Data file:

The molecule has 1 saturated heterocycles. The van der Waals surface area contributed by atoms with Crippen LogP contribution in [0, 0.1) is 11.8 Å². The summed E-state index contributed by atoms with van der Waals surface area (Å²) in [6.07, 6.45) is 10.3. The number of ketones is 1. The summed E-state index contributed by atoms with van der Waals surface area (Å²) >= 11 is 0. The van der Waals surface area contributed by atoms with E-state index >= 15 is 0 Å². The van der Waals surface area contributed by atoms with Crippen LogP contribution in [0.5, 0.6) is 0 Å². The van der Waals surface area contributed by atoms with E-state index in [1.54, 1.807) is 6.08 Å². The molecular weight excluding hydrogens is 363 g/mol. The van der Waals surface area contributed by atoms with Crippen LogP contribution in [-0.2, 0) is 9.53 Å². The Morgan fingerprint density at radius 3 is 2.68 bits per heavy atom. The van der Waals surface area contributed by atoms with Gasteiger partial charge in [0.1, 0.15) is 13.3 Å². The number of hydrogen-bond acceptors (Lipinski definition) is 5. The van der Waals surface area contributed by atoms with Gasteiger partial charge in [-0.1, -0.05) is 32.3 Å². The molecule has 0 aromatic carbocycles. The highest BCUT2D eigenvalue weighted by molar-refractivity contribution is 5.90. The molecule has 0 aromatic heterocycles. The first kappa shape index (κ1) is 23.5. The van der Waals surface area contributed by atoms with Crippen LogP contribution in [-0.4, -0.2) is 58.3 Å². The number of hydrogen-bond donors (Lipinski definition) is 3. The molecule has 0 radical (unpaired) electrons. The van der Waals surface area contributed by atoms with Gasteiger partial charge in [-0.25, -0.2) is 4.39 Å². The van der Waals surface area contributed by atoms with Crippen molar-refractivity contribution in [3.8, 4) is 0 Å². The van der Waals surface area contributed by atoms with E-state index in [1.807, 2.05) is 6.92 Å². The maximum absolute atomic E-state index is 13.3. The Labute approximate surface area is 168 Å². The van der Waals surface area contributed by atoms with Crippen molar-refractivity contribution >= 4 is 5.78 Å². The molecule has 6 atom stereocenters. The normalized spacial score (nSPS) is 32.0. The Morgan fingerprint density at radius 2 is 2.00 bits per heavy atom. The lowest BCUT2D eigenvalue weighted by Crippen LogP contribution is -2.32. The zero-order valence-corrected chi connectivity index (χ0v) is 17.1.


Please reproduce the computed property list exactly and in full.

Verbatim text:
The molecule has 1 saturated heterocycles. The van der Waals surface area contributed by atoms with Crippen LogP contribution in [0, 0.1) is 11.8 Å². The summed E-state index contributed by atoms with van der Waals surface area (Å²) in [6.07, 6.45) is 10.3. The number of ketones is 1. The summed E-state index contributed by atoms with van der Waals surface area (Å²) >= 11 is 0. The van der Waals surface area contributed by atoms with E-state index >= 15 is 0 Å². The van der Waals surface area contributed by atoms with Crippen LogP contribution in [0.5, 0.6) is 0 Å². The van der Waals surface area contributed by atoms with E-state index in [1.54, 1.807) is 6.08 Å². The molecular weight excluding hydrogens is 363 g/mol. The van der Waals surface area contributed by atoms with Crippen LogP contribution in [-0.2, 0) is 9.53 Å². The Morgan fingerprint density at radius 3 is 2.68 bits per heavy atom. The van der Waals surface area contributed by atoms with Gasteiger partial charge in [0.1, 0.15) is 13.3 Å². The number of hydrogen-bond acceptors (Lipinski definition) is 5. The van der Waals surface area contributed by atoms with Gasteiger partial charge in [-0.1, -0.05) is 32.3 Å². The molecule has 0 aromatic carbocycles. The highest BCUT2D eigenvalue weighted by molar-refractivity contribution is 5.90. The molecule has 0 aromatic heterocycles. The first kappa shape index (κ1) is 23.5. The van der Waals surface area contributed by atoms with Crippen LogP contribution in [-0.4, -0.2) is 58.3 Å². The number of hydrogen-bond donors (Lipinski definition) is 3. The molecule has 0 radical (unpaired) electrons. The van der Waals surface area contributed by atoms with Gasteiger partial charge in [-0.25, -0.2) is 4.39 Å². The van der Waals surface area contributed by atoms with Crippen molar-refractivity contribution in [3.8, 4) is 0 Å². The van der Waals surface area contributed by atoms with E-state index in [1.807, 2.05) is 6.92 Å². The maximum absolute atomic E-state index is 13.3. The Labute approximate surface area is 168 Å². The van der Waals surface area contributed by atoms with Crippen molar-refractivity contribution >= 4 is 5.78 Å². The molecule has 6 atom stereocenters. The normalized spacial score (nSPS) is 32.0. The Morgan fingerprint density at radius 2 is 2.00 bits per heavy atom. The lowest BCUT2D eigenvalue weighted by Crippen LogP contribution is -2.32. The zero-order valence-corrected chi connectivity index (χ0v) is 17.1.